Johannesburg - The South African business community is
impotent in influencing policy decisions - such as in the debate over
nationalisation - and needs to work at it, says Patrice Motsepe, the country’s
In a Johannesburg presentation on Wednesday Motsepe, who a
year ago drew harsh criticism for declining to take a stand on the
nationalisation of the mining industry, bluntly stated that the nationalisation
debate would not be held in any developed country because experience had
repeatedly proved that it did not work.
"The subject would not be discussed in either America
or Europe," he told fund managers, analysts and bankers who attended a
presentation of the annual results of his company, African Rainbow Minerals [JSE:ARM].
A year ago certain fund managers, shareholders and mining
analysts were upset because he flatly refused to lash out at nationalisation.
At that time he said, among other things, that if nationalisation of the mines
was the will of the people of South Africa, he would accept it.
He had not wanted to comment aggressively on the matter
because in such a debate all parties should be permitted to express their
views. Businesspeople needed to maintain credibility.
South Africa is at a critical juncture and discussion is
required, said Motsepe. "We also need to be patient with and tolerant of
each other," he said in reference to his previous position.
He made a compelling plea for the organised business sector
to become more effective in its efforts to influence policy decisions. He
pointed out that Limpopo has already formally decided to support the
nationalisation of mines at the party’s policy congress mid-2012.
Those who determined economic policy in South Africa, he
said, were not in the room and their influence on policy decisions was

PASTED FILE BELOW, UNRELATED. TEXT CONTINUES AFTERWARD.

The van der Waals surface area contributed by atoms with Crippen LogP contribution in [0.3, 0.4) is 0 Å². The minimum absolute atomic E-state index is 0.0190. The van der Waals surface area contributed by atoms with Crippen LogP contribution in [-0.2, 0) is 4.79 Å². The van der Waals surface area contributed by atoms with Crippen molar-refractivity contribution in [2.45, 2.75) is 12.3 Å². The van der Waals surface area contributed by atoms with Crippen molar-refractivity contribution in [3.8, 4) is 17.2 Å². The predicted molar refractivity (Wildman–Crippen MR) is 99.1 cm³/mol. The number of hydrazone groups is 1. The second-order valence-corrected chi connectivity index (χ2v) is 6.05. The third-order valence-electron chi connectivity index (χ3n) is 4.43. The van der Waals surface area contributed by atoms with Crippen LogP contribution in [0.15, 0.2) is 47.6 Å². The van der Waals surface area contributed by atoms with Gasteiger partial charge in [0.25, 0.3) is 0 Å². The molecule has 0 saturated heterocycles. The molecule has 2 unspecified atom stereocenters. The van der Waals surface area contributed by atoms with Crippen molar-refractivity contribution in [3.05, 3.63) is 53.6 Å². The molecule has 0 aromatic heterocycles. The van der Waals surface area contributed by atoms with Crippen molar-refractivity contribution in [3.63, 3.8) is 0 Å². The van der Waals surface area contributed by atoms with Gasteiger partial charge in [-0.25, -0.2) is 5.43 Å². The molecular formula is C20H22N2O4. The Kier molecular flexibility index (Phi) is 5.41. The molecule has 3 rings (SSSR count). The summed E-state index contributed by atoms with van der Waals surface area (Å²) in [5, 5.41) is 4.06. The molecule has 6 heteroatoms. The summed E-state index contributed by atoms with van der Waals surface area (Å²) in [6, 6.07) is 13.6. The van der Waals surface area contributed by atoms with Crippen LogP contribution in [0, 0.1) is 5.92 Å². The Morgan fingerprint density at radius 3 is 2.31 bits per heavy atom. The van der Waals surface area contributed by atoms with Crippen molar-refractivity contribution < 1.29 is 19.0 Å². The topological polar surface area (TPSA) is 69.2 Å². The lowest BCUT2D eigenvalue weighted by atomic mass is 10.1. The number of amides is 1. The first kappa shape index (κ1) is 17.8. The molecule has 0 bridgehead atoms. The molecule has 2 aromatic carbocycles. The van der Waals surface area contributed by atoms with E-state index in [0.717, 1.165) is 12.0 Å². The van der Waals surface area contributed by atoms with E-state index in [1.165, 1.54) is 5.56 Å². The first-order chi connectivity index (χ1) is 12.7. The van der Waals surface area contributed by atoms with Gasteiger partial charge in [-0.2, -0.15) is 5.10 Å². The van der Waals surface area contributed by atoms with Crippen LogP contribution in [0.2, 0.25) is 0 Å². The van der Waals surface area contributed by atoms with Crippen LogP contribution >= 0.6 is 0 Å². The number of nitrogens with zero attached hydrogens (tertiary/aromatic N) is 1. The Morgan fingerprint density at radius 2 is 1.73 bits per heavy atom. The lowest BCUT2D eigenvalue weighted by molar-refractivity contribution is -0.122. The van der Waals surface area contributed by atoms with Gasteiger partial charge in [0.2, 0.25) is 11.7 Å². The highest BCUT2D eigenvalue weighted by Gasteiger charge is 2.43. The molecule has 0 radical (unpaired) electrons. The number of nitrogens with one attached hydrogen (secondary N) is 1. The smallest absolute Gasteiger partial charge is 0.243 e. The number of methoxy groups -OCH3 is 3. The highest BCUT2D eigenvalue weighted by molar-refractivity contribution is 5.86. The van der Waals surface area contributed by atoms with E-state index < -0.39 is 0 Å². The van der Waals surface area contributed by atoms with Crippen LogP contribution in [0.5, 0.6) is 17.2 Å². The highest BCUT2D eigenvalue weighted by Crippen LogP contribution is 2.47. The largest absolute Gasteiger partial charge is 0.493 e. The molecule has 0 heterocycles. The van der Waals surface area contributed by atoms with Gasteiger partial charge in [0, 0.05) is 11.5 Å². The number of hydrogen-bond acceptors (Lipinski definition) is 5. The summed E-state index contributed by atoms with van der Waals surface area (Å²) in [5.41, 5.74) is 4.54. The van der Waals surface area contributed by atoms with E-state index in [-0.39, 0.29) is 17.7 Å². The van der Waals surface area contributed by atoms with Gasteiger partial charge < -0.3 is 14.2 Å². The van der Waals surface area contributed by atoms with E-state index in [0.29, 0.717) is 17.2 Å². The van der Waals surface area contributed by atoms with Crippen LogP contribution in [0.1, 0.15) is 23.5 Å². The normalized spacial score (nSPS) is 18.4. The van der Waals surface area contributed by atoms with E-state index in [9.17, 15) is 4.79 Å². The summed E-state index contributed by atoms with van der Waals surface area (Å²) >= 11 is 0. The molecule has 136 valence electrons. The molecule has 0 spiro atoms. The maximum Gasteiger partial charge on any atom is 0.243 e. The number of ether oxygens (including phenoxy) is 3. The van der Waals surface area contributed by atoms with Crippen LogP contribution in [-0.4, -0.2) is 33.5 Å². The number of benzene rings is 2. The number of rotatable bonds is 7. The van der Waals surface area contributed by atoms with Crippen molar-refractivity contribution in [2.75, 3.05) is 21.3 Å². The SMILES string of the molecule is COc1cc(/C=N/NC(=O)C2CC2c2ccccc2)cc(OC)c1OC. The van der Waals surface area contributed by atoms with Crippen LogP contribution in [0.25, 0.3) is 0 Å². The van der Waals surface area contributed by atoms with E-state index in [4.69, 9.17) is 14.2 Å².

disproportionally large. The business sector simply had to speak to them, because
such decisions had an enormous impact on all concerned.
"The nationalisation debate, for instance, has a huge
effect on the mining industry," he said.
But South African business executives have no experience of
attending central meetings on policy - such as the ANC’s policy conference or
its national conference - where they can explain their positions, he said.
"We have to speak to the ANC," said Motsepe. The
ANC is weak at attracting white votes, he continued, and needs to formulate
policy that embraces all South Africans.
Business people, he said, must also remember that SA is a
developing country with a mixed economy - and the country’s future wellbeing
resides in a mixed economy.
He said the creation of a state mining company should be
welcomed and supported as it is appropriate for the state to have its own
mines. It is necessary to find common ground. Investments by the private sector
and a state mining company could constitute a possible area of commonality, he
Motsepe played a key role in the 2003 establishment of
Business Unity South Africa - an
umbrella body incorporating racially based business organisations. But
Busa has been threatening to disband in recent months.
“We must do everything in our power to ensure that white and
black business people stay united,” he said.
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